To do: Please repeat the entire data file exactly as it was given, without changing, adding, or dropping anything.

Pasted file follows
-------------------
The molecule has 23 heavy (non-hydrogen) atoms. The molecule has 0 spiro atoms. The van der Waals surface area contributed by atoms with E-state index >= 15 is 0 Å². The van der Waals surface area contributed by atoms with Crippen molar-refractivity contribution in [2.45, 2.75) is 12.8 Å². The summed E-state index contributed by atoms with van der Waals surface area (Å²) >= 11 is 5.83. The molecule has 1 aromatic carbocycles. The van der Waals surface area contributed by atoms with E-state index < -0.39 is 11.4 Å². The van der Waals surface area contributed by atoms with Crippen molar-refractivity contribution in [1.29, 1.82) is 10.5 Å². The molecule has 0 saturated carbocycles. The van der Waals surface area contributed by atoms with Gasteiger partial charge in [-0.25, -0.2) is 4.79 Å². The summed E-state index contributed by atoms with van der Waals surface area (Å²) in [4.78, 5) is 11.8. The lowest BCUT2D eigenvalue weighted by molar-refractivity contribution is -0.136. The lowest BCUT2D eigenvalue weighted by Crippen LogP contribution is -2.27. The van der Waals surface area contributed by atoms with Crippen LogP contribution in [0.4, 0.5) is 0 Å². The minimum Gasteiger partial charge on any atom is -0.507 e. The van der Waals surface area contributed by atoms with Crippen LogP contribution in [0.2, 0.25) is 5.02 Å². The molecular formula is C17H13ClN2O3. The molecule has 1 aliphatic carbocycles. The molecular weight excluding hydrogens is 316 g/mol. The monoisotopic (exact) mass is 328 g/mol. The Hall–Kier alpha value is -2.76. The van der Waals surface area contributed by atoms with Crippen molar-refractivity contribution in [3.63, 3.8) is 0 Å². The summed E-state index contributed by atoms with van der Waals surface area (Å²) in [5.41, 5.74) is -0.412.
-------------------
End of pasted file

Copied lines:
The molecule has 23 heavy (non-hydrogen) atoms. The molecule has 0 spiro atoms. The van der Waals surface area contributed by atoms with E-state index >= 15 is 0 Å². The van der Waals surface area contributed by atoms with Crippen molar-refractivity contribution in [2.45, 2.75) is 12.8 Å². The summed E-state index contributed by atoms with van der Waals surface area (Å²) >= 11 is 5.83. The molecule has 1 aromatic carbocycles. The van der Waals surface area contributed by atoms with E-state index < -0.39 is 11.4 Å². The van der Waals surface area contributed by atoms with Crippen molar-refractivity contribution in [1.29, 1.82) is 10.5 Å². The molecule has 0 saturated carbocycles. The van der Waals surface area contributed by atoms with Gasteiger partial charge in [-0.25, -0.2) is 4.79 Å². The summed E-state index contributed by atoms with van der Waals surface area (Å²) in [4.78, 5) is 11.8. The lowest BCUT2D eigenvalue weighted by molar-refractivity contribution is -0.136. The lowest BCUT2D eigenvalue weighted by Crippen LogP contribution is -2.27. The van der Waals surface area contributed by atoms with Crippen LogP contribution in [0.4, 0.5) is 0 Å². The minimum Gasteiger partial charge on any atom is -0.507 e. The van der Waals surface area contributed by atoms with Crippen LogP contribution in [0.2, 0.25) is 5.02 Å². The molecular formula is C17H13ClN2O3. The molecule has 1 aliphatic carbocycles. The molecular weight excluding hydrogens is 316 g/mol. The monoisotopic (exact) mass is 328 g/mol. The Hall–Kier alpha value is -2.76. The van der Waals surface area contributed by atoms with Crippen molar-refractivity contribution in [3.63, 3.8) is 0 Å². The summed E-state index contributed by atoms with van der Waals surface area (Å²) in [5.41, 5.74) is -0.412.